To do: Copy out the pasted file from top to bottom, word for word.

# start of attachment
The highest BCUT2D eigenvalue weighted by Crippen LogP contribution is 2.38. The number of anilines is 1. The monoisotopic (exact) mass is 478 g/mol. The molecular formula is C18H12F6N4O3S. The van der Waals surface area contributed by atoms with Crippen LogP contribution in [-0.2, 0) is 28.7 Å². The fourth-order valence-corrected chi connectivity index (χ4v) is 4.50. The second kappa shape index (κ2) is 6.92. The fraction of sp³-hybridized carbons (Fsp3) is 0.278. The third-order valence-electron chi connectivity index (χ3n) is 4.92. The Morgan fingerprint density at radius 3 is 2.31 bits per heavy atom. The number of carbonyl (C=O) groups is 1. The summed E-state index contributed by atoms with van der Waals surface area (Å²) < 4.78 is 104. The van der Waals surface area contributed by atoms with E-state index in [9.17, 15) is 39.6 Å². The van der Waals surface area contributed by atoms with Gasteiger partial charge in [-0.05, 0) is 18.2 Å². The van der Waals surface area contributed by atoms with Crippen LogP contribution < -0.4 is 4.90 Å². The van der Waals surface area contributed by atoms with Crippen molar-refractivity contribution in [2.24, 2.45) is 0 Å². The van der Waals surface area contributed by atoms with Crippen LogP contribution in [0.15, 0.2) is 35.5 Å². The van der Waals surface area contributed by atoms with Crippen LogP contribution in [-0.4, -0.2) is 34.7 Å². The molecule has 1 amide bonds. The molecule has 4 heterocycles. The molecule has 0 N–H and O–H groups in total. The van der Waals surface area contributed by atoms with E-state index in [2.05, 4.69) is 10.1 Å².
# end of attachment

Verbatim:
The highest BCUT2D eigenvalue weighted by Crippen LogP contribution is 2.38. The number of anilines is 1. The monoisotopic (exact) mass is 478 g/mol. The molecular formula is C18H12F6N4O3S. The van der Waals surface area contributed by atoms with Crippen LogP contribution in [-0.2, 0) is 28.7 Å². The fourth-order valence-corrected chi connectivity index (χ4v) is 4.50. The second kappa shape index (κ2) is 6.92. The fraction of sp³-hybridized carbons (Fsp3) is 0.278. The third-order valence-electron chi connectivity index (χ3n) is 4.92. The Morgan fingerprint density at radius 3 is 2.31 bits per heavy atom. The number of carbonyl (C=O) groups is 1. The summed E-state index contributed by atoms with van der Waals surface area (Å²) < 4.78 is 104. The van der Waals surface area contributed by atoms with E-state index in [9.17, 15) is 39.6 Å². The van der Waals surface area contributed by atoms with Gasteiger partial charge in [-0.05, 0) is 18.2 Å². The van der Waals surface area contributed by atoms with Crippen LogP contribution < -0.4 is 4.90 Å². The van der Waals surface area contributed by atoms with Crippen molar-refractivity contribution in [2.24, 2.45) is 0 Å². The van der Waals surface area contributed by atoms with Crippen LogP contribution in [0.15, 0.2) is 35.5 Å². The van der Waals surface area contributed by atoms with Crippen LogP contribution in [-0.4, -0.2) is 34.7 Å². The molecule has 1 amide bonds. The molecule has 4 heterocycles. The molecule has 0 N–H and O–H groups in total. The van der Waals surface area contributed by atoms with E-state index in [2.05, 4.69) is 10.1 Å².